You've definitely seen them: commemorative state plates featuring landmarks and slogans from a particular state. I call them "state plates," but the official term among collectors is "souvenir state plates." They're often displayed in kitchens, and the designs range from kitschy to classy to impossibly bizarre -- see below for examples of each. According to CountryHome (in their "What's Hot Now" feature!), state plates have been around since the 1870s:
Souvenir state plates date back to the 1870s. When travel became more accessible thanks to cars, they became increasingly popular with jet-setting travelers. There are tons of unsigned, flea-market-type plates out there, but keep your eyes open for some big-name manufacturers, including Vernon Kilns, Homer Laughlin, Salem China Company, and even Wedgwood.
In the post below, I (with the able assistance of Sadie Eck, standing in as Mental_Floss State Plate Research Assistant for this post) have collected plates for ALL FIFTY STATES. I've picked out some favorites first, then the rest are in alphabetical order. Fun things to do while looking through them: count the states you've visited, count the states you've lived in, spot the craziest designs.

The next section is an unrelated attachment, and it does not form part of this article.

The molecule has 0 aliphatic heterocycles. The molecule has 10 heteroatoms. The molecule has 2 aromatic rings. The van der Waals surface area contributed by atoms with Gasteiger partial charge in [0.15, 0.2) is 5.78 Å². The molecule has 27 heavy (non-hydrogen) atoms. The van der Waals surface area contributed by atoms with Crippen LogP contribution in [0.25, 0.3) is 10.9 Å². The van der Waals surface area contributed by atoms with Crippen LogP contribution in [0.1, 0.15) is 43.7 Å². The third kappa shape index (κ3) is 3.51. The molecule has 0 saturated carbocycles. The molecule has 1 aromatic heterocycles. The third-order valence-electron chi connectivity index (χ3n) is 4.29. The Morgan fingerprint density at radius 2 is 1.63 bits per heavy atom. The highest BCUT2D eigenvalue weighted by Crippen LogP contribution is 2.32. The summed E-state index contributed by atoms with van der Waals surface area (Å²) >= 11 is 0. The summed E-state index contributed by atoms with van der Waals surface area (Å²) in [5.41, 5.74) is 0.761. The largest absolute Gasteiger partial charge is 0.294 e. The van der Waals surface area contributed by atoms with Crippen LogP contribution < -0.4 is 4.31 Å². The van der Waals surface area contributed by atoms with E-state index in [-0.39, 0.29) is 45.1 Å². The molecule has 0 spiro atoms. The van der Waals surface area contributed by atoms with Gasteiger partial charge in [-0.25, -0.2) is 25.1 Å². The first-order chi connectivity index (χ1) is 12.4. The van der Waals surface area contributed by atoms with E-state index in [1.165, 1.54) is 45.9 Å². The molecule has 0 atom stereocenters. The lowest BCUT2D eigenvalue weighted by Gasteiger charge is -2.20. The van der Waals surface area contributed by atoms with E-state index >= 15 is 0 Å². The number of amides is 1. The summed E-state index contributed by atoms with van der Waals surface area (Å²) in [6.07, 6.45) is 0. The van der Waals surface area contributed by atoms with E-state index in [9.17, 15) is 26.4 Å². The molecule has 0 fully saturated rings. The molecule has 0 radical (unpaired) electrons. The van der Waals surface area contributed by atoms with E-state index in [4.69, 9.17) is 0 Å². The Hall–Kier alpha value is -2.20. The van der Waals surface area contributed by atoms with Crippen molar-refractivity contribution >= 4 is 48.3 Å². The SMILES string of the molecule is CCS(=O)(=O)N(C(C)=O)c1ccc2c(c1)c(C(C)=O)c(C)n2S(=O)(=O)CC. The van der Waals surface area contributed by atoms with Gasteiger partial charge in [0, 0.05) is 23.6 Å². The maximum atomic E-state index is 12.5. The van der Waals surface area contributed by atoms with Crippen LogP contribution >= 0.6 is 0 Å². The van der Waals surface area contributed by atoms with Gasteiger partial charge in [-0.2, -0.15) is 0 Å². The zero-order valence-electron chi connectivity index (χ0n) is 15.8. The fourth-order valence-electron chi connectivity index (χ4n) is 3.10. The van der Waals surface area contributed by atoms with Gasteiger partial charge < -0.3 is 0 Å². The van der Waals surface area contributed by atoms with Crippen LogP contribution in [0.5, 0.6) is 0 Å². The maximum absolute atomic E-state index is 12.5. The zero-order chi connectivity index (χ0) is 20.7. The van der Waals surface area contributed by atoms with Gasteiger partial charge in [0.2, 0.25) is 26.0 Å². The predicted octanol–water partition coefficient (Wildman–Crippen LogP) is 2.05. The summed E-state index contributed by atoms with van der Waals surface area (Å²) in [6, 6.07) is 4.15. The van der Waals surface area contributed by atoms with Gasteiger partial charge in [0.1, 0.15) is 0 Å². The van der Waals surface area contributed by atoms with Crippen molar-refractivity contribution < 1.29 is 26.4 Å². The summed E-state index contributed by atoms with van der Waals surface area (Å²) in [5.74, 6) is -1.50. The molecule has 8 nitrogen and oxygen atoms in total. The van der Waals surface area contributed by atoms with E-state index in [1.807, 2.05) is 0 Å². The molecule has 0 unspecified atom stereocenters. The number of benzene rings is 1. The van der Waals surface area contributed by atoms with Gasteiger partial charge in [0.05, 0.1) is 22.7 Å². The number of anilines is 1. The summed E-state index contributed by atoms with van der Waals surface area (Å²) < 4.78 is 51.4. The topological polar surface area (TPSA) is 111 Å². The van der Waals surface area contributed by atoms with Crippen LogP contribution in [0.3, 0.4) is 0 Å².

Click the little numbers below to see the rest!
This post is dedicated to Mr. Clinton Bowie, a gentleman and scholar who has dedicated much of his life to the study of State Plates whilst residing in The Beaver State, Oregon. Today also happens to be Mr. Bowie's thirtieth birthday. Happy birthday, Clint!
This post would not have been possible without research assistance by Sadie Eck. Thank you Sadie!
What Did I Leave Out?
Each state has many plates, and often a city or landmark will have its own plate. If you have a favorite plate, leave a link in the comments!
Want to buy a state plate? Tons of these are available on eBay and other places online. I recommend searching for, eg, "oregon state place -license" (to remove license plates from the search).